Andre Ethier walks back the Boston talk

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Speaking of the Dodgers offseason options, Andre Ethier takes issue with the talk from yesterday about how he wants to go to the Red Sox:

“It’s obviously hearsay,” said Ethier. “Especially at this point, it
doesn’t even make sense to comment on something like this.”

I’m no lawyer, but I always heard that admissions against one’s interest are the most basic exception to the hearsay rule. A guy told me, and you have to believe it when I say that he did!

Anyway, Ethier saying he’d like to play for another team — even if it isn’t the same thing as saying he wants out of L.A. — is not exactly in his best interests, P.R. wise.  And if you read it even moderately closely, this sounds like less of a denial of Sean McAdam’s report from yesterday than it is an exhortation to NOT TALK ABOUT HOW BADLY ANDRE ETHIER WOULD LOVE TO PLAY IN BOSTON!

Say no more, Andre. It’s just between you and the millions of us who read about it.

21-year-old Gleyber Torres homers twice off of 44-year-old Bartolo Colon

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Yankees second baseman Gleyber Torres was born on December 13, 1996. That year, Bartolo Colon (who turns 45 years old on Thursday) was wrapping up a season he spent with Double-A Canton-Akron and Triple-A Buffalo. He would debut in the majors the following April.

In a clash of generations, the 21-year-old Torres and Colon squared off on Monday as the Yankees visited the Rangers. Torres won the battle twice, drilling a two-run home run off of Colon in the second inning and a solo shot off of Colon in the fourth. Colon wound up giving up six runs in total on eight hits (including four homers) and a walk with four strikeouts in 5 1/3 innings.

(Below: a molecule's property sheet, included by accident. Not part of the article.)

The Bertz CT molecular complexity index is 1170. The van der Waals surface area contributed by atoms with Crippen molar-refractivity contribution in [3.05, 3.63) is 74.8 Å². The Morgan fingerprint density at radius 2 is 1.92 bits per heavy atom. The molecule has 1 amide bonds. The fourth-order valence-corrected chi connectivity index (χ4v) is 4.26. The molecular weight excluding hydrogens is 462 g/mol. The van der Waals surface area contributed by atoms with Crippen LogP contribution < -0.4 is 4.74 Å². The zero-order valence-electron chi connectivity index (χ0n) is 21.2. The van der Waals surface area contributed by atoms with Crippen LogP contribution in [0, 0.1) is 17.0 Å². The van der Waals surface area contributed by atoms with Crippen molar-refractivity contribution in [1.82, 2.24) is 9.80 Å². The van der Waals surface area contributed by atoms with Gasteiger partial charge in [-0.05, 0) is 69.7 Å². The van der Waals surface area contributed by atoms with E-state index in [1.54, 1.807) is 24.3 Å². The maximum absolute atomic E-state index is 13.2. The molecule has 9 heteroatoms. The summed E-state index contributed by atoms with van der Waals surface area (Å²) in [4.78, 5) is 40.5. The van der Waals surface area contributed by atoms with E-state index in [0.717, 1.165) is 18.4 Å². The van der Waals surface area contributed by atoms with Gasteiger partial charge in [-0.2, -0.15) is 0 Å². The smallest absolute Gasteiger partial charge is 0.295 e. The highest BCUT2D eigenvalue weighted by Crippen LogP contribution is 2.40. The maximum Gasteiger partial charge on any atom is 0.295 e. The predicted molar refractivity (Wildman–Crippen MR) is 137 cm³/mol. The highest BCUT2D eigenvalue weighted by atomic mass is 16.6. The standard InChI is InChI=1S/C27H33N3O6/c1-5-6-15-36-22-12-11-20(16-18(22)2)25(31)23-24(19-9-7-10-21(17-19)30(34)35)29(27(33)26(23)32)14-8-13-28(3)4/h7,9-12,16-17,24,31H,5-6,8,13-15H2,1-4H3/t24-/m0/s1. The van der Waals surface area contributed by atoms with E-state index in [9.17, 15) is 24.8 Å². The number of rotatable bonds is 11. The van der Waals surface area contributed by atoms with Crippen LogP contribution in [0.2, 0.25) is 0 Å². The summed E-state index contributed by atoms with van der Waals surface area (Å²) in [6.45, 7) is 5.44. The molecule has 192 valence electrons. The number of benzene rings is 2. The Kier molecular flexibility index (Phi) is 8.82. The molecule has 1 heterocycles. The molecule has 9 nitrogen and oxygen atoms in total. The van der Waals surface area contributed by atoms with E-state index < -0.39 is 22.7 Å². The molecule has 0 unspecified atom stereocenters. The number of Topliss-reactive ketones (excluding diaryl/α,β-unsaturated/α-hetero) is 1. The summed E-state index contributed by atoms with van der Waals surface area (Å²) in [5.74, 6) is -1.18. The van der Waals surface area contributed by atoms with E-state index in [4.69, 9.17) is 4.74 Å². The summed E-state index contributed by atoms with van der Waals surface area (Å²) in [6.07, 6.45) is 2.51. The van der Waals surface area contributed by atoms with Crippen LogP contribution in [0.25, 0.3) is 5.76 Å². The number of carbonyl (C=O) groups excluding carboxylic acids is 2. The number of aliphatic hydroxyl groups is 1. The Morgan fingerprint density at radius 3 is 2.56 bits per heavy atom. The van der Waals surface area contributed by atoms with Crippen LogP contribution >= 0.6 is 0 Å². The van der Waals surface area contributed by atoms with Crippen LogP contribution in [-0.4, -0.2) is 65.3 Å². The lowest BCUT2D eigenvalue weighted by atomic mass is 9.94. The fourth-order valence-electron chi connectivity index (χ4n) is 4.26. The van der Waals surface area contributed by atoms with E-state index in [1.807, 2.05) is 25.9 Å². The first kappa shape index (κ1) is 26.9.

Here is video of the first homer Torres hit:

Torres is the second-youngest Yankee in club history with a multi-homer game. Mickey Mantle was 20 years and 296 days old when he went yard twice on August 11, 1952. Torres is 21 years, 159 days old. Joe DiMaggio was 21-212 when he hit two on June 24, 1936.

So much for respecting one’s elders. We’re currently seeing a youth movement in baseball. 19-year-old Juan Soto hit his first major league homer on Monday against the Padres. 20-year-olds Ronald Acuña and Mike Soroka debuted for the Braves earlier this year. Could 19-year-old Blue Jays prospect Vladimir Guerrero, Jr. join them soon?